* Juz drew the bee, which is not only a tattoo on my wrist, but also now, in July 2011, appears on the spine of my four books, seven mini books and meditation CD.

The Fivefold Kiss
In some pagan rituals the Fivefold Kiss is performed, as a way to recognise the inherent beauty and divinity of each person…
Blessed be thy feet, that have brought thee in these ways.
Blessed be thy knees, that shall kneel at the sacred altar.
Blessed be thy womb, without which we would not be.
Blessed be thy breasts, formed in beauty.
Blessed be thy lips, that shall utter the Sacred Names.

And from Thursday October 9, 2008…

It was a long and winding journey, but I’m finally holding a copy of my first book in my hands! Who knew when I set out on this writing adventure in the autumn of 2006 that I would end up breaking my contract and designing and publishing the book myself! It’s been challenging and terrifying and quite the endurance test at times, but having the finished copy makes it all worthwhile. And now it’s going out into the world, which is even more scary in a way 🙂 A new journey begins…

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The Magic of Ireland

July 26, 2011 at 9:20 pm (Magic, Magical Places, Sacred Sites) (, , , , , , )

The Magic of Ireland

Written for Spheres magazine

While the phrase “the luck of the Irish” signifies magic and wonder to the rest of the world, and conjures images of leprechauns and pots of gold, it’s actually a sarcastic and ironic one to those who live in the Emerald Isle, a reference to their unfortunate and troubled past. Yet in many ways – politics and the economy aside – Ireland is a lucky country, blessed with beautiful landscapes, an enchanted history, inspired people (authors, bands, humanitarians), and a richness of spirituality that touches the whole world.
I spent three months travelling around Ireland, dancing in stone circles, wandering across green fields, performing ancient rituals in sacred places, and experiencing the sheer joy and magic of nature in this land of faeries and goddesses. Many Australians have ancestral roots there – it moved me deeply to visit the village of Ballyconneely, literally “home of the Conneelys”, and drink a pint of Guinness in honour of my grandfather – while any who follow a pagan or magical path will also feel a very deep connection to this land that breathes with the energy and power of the gods.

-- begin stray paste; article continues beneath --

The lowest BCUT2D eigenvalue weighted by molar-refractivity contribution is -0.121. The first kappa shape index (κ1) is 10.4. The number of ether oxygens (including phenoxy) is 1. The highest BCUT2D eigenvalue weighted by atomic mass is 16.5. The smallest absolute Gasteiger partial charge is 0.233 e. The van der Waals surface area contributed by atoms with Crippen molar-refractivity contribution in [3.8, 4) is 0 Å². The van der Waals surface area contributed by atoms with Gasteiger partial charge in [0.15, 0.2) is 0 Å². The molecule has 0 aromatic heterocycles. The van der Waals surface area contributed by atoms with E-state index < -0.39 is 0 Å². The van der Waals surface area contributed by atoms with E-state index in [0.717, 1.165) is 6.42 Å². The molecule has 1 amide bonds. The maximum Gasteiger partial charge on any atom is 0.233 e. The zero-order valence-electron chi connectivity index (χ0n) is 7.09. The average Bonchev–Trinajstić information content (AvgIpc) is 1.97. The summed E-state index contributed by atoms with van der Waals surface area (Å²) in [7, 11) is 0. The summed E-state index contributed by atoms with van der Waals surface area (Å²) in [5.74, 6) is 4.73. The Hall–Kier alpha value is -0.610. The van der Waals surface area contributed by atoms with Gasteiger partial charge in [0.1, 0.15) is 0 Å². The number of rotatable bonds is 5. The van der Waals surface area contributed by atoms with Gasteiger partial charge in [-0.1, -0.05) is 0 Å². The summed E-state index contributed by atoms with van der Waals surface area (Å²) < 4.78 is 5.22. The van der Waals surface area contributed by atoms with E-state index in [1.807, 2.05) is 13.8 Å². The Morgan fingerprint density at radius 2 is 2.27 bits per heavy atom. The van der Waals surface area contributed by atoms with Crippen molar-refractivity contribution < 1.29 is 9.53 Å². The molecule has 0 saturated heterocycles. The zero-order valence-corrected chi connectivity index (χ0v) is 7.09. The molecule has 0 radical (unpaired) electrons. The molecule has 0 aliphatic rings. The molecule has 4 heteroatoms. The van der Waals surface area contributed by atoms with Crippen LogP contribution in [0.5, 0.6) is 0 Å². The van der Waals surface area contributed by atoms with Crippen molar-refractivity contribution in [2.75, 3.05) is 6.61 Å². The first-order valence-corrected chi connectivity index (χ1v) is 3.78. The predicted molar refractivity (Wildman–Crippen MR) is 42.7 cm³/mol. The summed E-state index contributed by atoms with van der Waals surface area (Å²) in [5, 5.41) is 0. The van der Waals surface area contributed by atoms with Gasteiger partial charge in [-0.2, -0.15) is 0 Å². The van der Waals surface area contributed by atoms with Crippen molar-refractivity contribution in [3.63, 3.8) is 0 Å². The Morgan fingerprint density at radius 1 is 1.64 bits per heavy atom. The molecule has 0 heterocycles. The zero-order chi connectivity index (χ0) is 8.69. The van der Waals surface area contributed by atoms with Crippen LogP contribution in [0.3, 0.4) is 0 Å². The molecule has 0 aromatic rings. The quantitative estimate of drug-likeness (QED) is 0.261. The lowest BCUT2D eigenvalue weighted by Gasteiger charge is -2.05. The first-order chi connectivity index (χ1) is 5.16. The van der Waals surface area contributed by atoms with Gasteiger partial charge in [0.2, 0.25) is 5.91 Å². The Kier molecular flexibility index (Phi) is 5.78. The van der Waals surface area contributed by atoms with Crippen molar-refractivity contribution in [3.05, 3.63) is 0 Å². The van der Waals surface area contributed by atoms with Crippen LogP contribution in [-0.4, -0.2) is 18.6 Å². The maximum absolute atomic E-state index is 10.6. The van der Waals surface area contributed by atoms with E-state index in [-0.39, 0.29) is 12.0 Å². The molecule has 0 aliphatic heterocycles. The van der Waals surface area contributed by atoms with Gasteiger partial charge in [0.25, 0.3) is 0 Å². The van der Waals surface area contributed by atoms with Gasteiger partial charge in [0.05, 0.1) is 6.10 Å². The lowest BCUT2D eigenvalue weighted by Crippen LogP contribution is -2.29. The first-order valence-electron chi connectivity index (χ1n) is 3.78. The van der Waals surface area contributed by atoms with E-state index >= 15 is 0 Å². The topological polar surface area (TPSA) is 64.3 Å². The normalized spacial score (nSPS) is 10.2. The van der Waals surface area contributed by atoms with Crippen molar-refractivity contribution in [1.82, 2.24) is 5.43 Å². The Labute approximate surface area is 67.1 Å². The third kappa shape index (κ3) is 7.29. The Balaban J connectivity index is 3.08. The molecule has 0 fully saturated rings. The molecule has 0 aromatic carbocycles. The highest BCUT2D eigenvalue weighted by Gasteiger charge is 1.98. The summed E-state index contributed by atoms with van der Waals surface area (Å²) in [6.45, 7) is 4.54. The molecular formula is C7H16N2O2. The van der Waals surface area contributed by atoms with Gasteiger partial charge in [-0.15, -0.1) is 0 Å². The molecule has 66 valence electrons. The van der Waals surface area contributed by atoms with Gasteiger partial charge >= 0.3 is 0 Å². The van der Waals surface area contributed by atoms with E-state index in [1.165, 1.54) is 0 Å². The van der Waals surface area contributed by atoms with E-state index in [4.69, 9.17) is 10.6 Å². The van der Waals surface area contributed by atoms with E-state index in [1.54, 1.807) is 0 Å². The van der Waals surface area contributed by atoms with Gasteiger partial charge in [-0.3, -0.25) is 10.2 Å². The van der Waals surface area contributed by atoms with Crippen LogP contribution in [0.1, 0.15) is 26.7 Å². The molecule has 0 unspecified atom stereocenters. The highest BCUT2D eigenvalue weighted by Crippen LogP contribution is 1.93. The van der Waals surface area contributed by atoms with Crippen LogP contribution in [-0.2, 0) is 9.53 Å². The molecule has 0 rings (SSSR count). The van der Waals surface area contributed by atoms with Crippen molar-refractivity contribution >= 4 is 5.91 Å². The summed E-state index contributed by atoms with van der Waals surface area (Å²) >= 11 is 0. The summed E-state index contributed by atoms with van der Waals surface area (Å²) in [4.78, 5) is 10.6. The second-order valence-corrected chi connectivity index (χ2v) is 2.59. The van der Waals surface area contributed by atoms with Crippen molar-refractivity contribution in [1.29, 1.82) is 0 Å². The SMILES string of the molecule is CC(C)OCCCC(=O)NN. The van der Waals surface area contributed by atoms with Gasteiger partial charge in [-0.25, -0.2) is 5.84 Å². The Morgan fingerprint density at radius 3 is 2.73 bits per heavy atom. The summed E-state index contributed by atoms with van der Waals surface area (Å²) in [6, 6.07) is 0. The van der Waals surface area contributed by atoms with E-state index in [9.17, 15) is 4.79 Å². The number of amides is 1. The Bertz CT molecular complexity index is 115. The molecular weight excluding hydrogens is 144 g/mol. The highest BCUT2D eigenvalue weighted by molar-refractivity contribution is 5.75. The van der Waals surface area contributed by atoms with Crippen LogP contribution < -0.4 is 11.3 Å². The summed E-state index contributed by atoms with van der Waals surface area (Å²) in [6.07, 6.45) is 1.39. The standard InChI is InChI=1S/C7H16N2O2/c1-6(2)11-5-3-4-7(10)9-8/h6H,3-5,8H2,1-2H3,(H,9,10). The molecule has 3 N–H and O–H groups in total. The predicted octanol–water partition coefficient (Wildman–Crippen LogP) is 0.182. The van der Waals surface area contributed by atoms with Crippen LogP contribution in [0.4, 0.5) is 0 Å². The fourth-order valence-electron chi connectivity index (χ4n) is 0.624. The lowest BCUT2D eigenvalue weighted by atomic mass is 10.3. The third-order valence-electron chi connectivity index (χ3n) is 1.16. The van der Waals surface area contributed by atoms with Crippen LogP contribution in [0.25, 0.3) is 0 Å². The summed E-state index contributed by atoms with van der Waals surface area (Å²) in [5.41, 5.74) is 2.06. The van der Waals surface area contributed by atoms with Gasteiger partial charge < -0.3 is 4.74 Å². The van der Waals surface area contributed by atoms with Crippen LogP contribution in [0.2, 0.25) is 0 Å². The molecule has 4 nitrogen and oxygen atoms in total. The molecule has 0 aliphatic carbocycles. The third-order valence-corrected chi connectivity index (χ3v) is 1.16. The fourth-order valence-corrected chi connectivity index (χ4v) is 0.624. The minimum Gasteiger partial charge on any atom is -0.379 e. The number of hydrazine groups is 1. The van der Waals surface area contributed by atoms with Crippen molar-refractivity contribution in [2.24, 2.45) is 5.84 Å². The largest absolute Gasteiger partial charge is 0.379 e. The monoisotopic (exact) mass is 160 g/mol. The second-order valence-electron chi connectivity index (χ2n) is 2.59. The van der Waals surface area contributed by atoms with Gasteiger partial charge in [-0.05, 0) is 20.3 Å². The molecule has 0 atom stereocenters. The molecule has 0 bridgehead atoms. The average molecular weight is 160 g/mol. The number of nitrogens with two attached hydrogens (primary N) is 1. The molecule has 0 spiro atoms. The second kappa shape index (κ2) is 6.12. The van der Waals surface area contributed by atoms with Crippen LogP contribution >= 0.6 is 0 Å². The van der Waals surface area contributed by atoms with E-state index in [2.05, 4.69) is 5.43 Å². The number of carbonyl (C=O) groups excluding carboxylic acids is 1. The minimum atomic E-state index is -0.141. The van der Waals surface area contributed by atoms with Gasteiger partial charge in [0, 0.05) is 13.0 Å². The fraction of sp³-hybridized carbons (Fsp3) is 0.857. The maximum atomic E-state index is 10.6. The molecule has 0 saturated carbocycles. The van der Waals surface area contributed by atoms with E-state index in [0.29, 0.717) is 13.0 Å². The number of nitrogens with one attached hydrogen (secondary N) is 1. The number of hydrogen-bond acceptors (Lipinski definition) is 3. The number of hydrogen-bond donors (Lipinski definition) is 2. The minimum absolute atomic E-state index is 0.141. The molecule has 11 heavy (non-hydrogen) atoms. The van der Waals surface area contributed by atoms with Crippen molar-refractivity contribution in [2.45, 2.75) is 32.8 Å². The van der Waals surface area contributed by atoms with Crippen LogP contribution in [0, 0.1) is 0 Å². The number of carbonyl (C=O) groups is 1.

The faeries of Ireland
Ireland has long been associated with magical creatures – deities, faeries, leprechauns, nature sprites and elementals who flitted through the forests, sometimes helping humanity, sometimes playing tricks on them. Legends tell of fiery, fiesty faery tribes – the Fir Bolg (the Shining Ones), the Daoine Sidhe (the Good Folk), the enchanted Tuatha de Danann (the people of the Goddess Danu) – who inhabited this magical land long before humans arrived, and who still live within its ancient mounds and forests. There are round banked enclosures known as raths, or faery forts, around the country, and they also constructed temples such as the Dingle Diamond in the hills of the Dingle Peninsula, West Kerry, a stone structure aligned with the summer solstice sunrise to recreate the mystical marriage of sun and earth.
But my favourite Otherworld place is Maeve’s Tomb, also known as the Hill of the Moon, atop the sacred mountain of Knocknarea in County Sligo, in the north west. This is WB Yeats country, a beautiful, dramatic landscape of green mountains and black lakes and wild ocean. It’s the legendary resting place of Queen Maeve, a Celtic deity and the lover of kings, who was reimagined as a mortal queen by the Christians and as Mab, queen of the faeries, in modern retellings. She was the goddess of Ireland’s sovereignty and its mystic heart, and helps people recognise their own inner queen and awaken their authentic self.
This enormous cairn – a mound of stones piled up as a memorial, often over a stone burial chamber – is 55 metres in diameter by 10 metres high, and dates back to 3000BCE. It’s covered in stones of varying sizes, and traditionally people bring one on their pilgrimage up the hill and add it to the pile, as an offering to Maeve and to bring luck and love. You can see the cairn – as a tiny bump on top of the hill – from down below in the town of Sligo, but the day I climbed up to visit the burial mound, a misty, thick rain had started to fall, and I was having trouble even seeing the mountain, let alone the tiny mound on top!
I finally found the carpark at the bottom of the hill and leaped out, trying to get my bearings. I found the little hedgerow-lined rocky laneway and started to climb upwards, in the pale light of a completely grey sky. The atmosphere was thick and wet, and the fog was swirling around me, but I paid it no heed (perhaps a little foolishly – people do get lost on these misty mountains, and these are obviously the conditions they say not to climb in, with heavy mists that obscure vision, but I trusted I would be safe). The path, lined with rocks and blackthorn hedges, got steeper and narrower, and a tiny stream rushed down over the crevices, making me gasp as the cold water seeped in to my heavy boots. The laneway finally ended and I passed through an old-fashioned turnstile and started climbing straight up through the paddock. And then a moment of fear touched me – I had absolutely no idea where I was going or how far it was, because suddenly the mists descended like a cloak, or I walked into them, and I could see only a few feet in front of me. It’s the strangest sensation, walking into this swirling thickness. It didn’t feel like it was raining, and I didn’t feel wet, but my jumper was really damp, and the air was wet and thick. So mysterious and mystical and Otherworldly. I could imagine the mists clearing and finding myself in the land of the fairies – it’s like a space between the worlds has opened up and I’m moving through this other dimension.